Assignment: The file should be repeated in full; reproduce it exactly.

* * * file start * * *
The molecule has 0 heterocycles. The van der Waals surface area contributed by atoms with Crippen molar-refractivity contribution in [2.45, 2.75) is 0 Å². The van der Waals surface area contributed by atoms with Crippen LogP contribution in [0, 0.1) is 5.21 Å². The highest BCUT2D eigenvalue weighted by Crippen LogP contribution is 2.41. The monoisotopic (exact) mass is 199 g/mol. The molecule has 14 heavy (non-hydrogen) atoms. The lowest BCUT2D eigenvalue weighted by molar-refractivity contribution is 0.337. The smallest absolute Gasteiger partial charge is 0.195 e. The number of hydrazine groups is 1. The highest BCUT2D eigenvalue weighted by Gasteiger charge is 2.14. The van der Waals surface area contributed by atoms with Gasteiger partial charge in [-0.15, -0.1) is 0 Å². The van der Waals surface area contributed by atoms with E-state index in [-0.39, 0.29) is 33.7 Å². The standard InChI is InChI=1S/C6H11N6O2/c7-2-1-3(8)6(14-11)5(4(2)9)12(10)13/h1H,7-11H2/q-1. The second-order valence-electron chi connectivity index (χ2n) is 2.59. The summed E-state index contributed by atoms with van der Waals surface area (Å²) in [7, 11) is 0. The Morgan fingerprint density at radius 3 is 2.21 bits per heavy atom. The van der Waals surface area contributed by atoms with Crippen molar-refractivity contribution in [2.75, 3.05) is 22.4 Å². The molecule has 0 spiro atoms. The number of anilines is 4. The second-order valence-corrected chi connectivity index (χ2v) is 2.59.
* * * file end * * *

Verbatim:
The molecule has 0 heterocycles. The van der Waals surface area contributed by atoms with Crippen molar-refractivity contribution in [2.45, 2.75) is 0 Å². The van der Waals surface area contributed by atoms with Crippen LogP contribution in [0, 0.1) is 5.21 Å². The highest BCUT2D eigenvalue weighted by Crippen LogP contribution is 2.41. The monoisotopic (exact) mass is 199 g/mol. The molecule has 14 heavy (non-hydrogen) atoms. The lowest BCUT2D eigenvalue weighted by molar-refractivity contribution is 0.337. The smallest absolute Gasteiger partial charge is 0.195 e. The number of hydrazine groups is 1. The highest BCUT2D eigenvalue weighted by Gasteiger charge is 2.14. The van der Waals surface area contributed by atoms with Gasteiger partial charge in [-0.15, -0.1) is 0 Å². The van der Waals surface area contributed by atoms with E-state index in [-0.39, 0.29) is 33.7 Å². The standard InChI is InChI=1S/C6H11N6O2/c7-2-1-3(8)6(14-11)5(4(2)9)12(10)13/h1H,7-11H2/q-1. The second-order valence-electron chi connectivity index (χ2n) is 2.59. The summed E-state index contributed by atoms with van der Waals surface area (Å²) in [7, 11) is 0. The Morgan fingerprint density at radius 3 is 2.21 bits per heavy atom. The van der Waals surface area contributed by atoms with Crippen molar-refractivity contribution in [2.75, 3.05) is 22.4 Å². The molecule has 0 spiro atoms. The number of anilines is 4. The second-order valence-corrected chi connectivity index (χ2v) is 2.59.